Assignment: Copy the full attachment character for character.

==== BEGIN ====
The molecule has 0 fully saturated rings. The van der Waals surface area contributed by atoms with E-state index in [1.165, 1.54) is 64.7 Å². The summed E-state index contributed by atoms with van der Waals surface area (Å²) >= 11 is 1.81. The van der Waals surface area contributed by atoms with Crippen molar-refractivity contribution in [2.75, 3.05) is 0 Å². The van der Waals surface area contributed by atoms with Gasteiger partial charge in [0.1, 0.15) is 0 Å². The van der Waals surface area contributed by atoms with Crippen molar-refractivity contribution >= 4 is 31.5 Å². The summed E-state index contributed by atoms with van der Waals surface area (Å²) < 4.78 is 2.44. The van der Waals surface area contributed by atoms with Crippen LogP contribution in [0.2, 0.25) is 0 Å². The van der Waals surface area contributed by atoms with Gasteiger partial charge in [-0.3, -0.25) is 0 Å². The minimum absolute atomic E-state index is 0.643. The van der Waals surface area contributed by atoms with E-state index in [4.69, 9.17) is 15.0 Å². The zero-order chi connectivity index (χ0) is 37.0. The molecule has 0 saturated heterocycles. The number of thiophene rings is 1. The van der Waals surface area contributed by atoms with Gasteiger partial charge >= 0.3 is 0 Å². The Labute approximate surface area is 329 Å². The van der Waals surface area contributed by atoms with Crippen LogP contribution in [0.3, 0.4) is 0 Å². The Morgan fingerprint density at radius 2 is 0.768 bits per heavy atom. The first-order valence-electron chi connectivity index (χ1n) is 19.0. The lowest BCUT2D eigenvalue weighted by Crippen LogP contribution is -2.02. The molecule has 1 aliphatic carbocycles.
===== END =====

The molecule has 0 fully saturated rings. The van der Waals surface area contributed by atoms with E-state index in [1.165, 1.54) is 64.7 Å². The summed E-state index contributed by atoms with van der Waals surface area (Å²) >= 11 is 1.81. The van der Waals surface area contributed by atoms with Crippen molar-refractivity contribution in [2.75, 3.05) is 0 Å². The van der Waals surface area contributed by atoms with Gasteiger partial charge in [0.1, 0.15) is 0 Å². The van der Waals surface area contributed by atoms with Crippen molar-refractivity contribution >= 4 is 31.5 Å². The summed E-state index contributed by atoms with van der Waals surface area (Å²) < 4.78 is 2.44. The van der Waals surface area contributed by atoms with Crippen LogP contribution in [0.2, 0.25) is 0 Å². The van der Waals surface area contributed by atoms with Gasteiger partial charge in [-0.3, -0.25) is 0 Å². The minimum absolute atomic E-state index is 0.643. The van der Waals surface area contributed by atoms with E-state index in [4.69, 9.17) is 15.0 Å². The zero-order chi connectivity index (χ0) is 37.0. The molecule has 0 saturated heterocycles. The number of thiophene rings is 1. The van der Waals surface area contributed by atoms with Gasteiger partial charge >= 0.3 is 0 Å². The Labute approximate surface area is 329 Å². The van der Waals surface area contributed by atoms with Crippen LogP contribution in [0.3, 0.4) is 0 Å². The Morgan fingerprint density at radius 2 is 0.768 bits per heavy atom. The first-order valence-electron chi connectivity index (χ1n) is 19.0. The lowest BCUT2D eigenvalue weighted by Crippen LogP contribution is -2.02. The molecule has 1 aliphatic carbocycles.